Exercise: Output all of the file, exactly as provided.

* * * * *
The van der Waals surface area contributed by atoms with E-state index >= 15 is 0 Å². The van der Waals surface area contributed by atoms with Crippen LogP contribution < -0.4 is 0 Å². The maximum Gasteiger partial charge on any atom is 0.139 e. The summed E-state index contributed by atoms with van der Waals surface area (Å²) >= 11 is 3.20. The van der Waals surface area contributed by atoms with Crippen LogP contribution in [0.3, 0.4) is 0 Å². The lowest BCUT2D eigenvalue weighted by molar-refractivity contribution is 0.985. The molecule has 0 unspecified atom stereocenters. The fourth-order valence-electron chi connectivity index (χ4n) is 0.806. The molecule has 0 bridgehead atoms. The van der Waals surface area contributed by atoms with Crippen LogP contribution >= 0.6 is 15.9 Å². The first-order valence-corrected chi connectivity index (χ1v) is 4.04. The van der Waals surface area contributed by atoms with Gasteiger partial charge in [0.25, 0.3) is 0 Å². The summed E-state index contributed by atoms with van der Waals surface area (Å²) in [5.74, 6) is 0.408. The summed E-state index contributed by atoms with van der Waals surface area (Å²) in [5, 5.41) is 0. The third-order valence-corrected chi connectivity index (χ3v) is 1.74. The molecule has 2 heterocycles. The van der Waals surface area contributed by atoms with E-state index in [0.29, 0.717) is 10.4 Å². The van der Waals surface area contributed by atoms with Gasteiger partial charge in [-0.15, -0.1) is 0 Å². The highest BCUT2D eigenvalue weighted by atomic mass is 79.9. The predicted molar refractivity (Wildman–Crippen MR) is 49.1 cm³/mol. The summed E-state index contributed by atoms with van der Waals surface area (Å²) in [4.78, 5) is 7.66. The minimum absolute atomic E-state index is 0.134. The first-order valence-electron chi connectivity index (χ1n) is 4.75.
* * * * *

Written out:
The van der Waals surface area contributed by atoms with E-state index >= 15 is 0 Å². The van der Waals surface area contributed by atoms with Crippen LogP contribution < -0.4 is 0 Å². The maximum Gasteiger partial charge on any atom is 0.139 e. The summed E-state index contributed by atoms with van der Waals surface area (Å²) >= 11 is 3.20. The van der Waals surface area contributed by atoms with Crippen LogP contribution in [0.3, 0.4) is 0 Å². The lowest BCUT2D eigenvalue weighted by molar-refractivity contribution is 0.985. The molecule has 0 unspecified atom stereocenters. The fourth-order valence-electron chi connectivity index (χ4n) is 0.806. The molecule has 0 bridgehead atoms. The van der Waals surface area contributed by atoms with Crippen LogP contribution >= 0.6 is 15.9 Å². The first-order valence-corrected chi connectivity index (χ1v) is 4.04. The van der Waals surface area contributed by atoms with Gasteiger partial charge in [0.25, 0.3) is 0 Å². The summed E-state index contributed by atoms with van der Waals surface area (Å²) in [5.74, 6) is 0.408. The summed E-state index contributed by atoms with van der Waals surface area (Å²) in [5, 5.41) is 0. The third-order valence-corrected chi connectivity index (χ3v) is 1.74. The molecule has 2 heterocycles. The van der Waals surface area contributed by atoms with E-state index in [0.29, 0.717) is 10.4 Å². The van der Waals surface area contributed by atoms with Gasteiger partial charge in [-0.15, -0.1) is 0 Å². The highest BCUT2D eigenvalue weighted by atomic mass is 79.9. The predicted molar refractivity (Wildman–Crippen MR) is 49.1 cm³/mol. The summed E-state index contributed by atoms with van der Waals surface area (Å²) in [4.78, 5) is 7.66. The minimum absolute atomic E-state index is 0.134. The first-order valence-electron chi connectivity index (χ1n) is 4.75.